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Is there a site, or is there a simple way of setting up one, which demonstrates what can happen with a buffer overrun? This is in the context of a web app.

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migrated from serverfault.com May 20 '10 at 7:57

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@boost: the Java webapps (GMail, FedEx, Walmart, etc.) are all immune to buffer overrun/overflow because the JVM is immune to buffer overrun/overflow. –  SyntaxT3rr0r May 20 '10 at 7:27
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The first question is... what webserver or library? IIS-6 running the ASP script interpreter? ASP.NET behind IIS-7? Apache Tomcat? Some library like the HTTPServer in Poco?

To exploit a buffer overrun you must first find a specific place in an application where the overrun can occur, and then figure out what exact bytes must be sent to overwrite memory with the right bytes to run out to the stack and then execute machine code you've sent in the overrun (because you've rewritten the stack).

http://en.wikipedia.org/wiki/Buffer_overflow

http://seclists.org/fulldisclosure/2005/Apr/412

http://www.microsoft.com/technet/security/bulletin/MS06-034.mspx

http://www.owasp.org/index.php/Buffer_Overflow

http://www.windowsecurity.com/articles/Analysis_of_Buffer_Overflow_Attacks.html

Bring on the flames, but I would say that any codebase of sufficient size contains potentially explotable buffer overflows regardless of the execution environment or source language. Sure, some languages and platforms allow the app developers to "shoot themselves in the foot" easier than others, but it all comes down to individual dilligence, project complexity, use of 3rd-party code and then there are always exploits for base implementations.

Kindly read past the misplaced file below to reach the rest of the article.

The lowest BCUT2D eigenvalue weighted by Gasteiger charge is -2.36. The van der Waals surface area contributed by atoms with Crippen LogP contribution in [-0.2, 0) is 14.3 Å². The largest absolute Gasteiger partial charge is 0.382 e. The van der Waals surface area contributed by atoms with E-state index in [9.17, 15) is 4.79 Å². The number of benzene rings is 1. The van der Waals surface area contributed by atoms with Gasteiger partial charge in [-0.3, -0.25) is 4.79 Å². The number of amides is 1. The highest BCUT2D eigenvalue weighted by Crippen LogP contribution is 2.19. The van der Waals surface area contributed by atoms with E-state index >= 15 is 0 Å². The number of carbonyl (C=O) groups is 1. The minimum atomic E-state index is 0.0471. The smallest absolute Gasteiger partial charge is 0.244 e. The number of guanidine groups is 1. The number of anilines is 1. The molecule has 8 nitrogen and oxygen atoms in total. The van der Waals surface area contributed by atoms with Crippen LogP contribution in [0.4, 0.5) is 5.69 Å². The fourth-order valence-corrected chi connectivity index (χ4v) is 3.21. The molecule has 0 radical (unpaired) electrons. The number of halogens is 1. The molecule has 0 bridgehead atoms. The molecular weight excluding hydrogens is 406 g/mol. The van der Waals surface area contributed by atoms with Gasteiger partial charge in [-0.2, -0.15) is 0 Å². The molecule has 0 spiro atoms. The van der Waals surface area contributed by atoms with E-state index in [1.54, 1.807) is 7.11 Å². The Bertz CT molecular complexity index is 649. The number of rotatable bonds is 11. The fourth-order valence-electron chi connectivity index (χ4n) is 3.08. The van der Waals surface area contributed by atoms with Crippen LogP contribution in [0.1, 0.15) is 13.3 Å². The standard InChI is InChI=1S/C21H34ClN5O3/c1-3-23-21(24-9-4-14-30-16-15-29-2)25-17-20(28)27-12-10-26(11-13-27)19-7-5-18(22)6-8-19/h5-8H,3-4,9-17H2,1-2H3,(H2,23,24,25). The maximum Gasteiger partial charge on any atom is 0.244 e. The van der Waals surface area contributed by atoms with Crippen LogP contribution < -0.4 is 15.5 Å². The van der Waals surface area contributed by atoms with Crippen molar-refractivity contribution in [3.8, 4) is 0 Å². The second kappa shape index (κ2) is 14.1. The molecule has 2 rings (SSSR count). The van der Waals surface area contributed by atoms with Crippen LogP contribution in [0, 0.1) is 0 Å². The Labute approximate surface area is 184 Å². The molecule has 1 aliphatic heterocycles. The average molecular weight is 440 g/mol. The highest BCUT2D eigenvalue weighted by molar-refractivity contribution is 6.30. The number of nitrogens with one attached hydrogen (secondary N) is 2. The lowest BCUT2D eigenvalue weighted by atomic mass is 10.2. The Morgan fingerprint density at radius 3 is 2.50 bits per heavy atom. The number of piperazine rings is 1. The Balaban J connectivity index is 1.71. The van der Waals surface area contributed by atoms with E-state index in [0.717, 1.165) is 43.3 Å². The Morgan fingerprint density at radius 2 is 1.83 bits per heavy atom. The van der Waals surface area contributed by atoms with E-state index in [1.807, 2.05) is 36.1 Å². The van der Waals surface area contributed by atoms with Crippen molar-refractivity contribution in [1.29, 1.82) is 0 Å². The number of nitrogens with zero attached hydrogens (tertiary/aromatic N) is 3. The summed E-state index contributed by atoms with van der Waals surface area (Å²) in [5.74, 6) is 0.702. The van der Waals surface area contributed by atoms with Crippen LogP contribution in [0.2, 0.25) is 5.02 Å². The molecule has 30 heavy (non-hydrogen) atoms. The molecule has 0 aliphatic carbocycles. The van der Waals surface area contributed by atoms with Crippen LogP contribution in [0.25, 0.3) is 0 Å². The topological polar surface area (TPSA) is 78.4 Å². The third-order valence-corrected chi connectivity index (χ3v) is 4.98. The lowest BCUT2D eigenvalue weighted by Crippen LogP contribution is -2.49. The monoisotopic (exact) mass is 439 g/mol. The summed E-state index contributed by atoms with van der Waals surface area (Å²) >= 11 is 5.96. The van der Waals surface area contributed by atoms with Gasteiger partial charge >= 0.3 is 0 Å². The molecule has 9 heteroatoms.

Buffer overruns are here to stay, it's just a question of mitigating exposure through safe programming practices and diligently monitoring for new exploits as they are discovered to manage risk.

A grand example is that for a web app, there's the chance for overflows in the networking implementations of all the equipment and applications handling delivery of your bytes across the Internet.

Consider the distinction of a client trying to break a server, versus one client trying to conquer other clients accessing a specific server?

Besides the simple "C" style overruns where the developer failed to follow secure programming practices, there are hidden gems like integer overflows.

Even if a certain server host environment is known to be highly stable, it no doubt makes use of a database and other operating system facilities which themselves might be exploitable through the webserver.

When you get right down to it, nothing is secure and it's really just a matter of complexity.

The only way a specific application or server can be fully secure is through diligent monitoring so issues can be corrected when questionable behavior is discovered. I highly doubt Walmart or Fedex or any other major corporation is happy to publicize breaches. Instead they monitor, fix and move on.

One could even say that SQL Injection is an abstract form of a buffer overrun, but you're simply picking where you want the buffer to end using specific characters and then providing the code you wish to execute in the right place.

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They tend not to occur in web apps. Google's Web Application Exploits and Defenses codelab has a short section on it but doesn't demonstrate it:

This codelab doesn't cover overflow vulnerabilities because Jarlsberg is written in Python, and therefore not vulnerable to typical buffer and integer overflow problems. Python won't allow you to read or write outside the bounds of an array and integers can't overflow. While C and C++ programs are most commonly known to expose these vulnerabilities, other languages are not immune. For example, while Java was designed to prevent buffer overflows, it silently ignores integer overflow.

It really depends on the language you're using as to whether buffer overflow is even possible.

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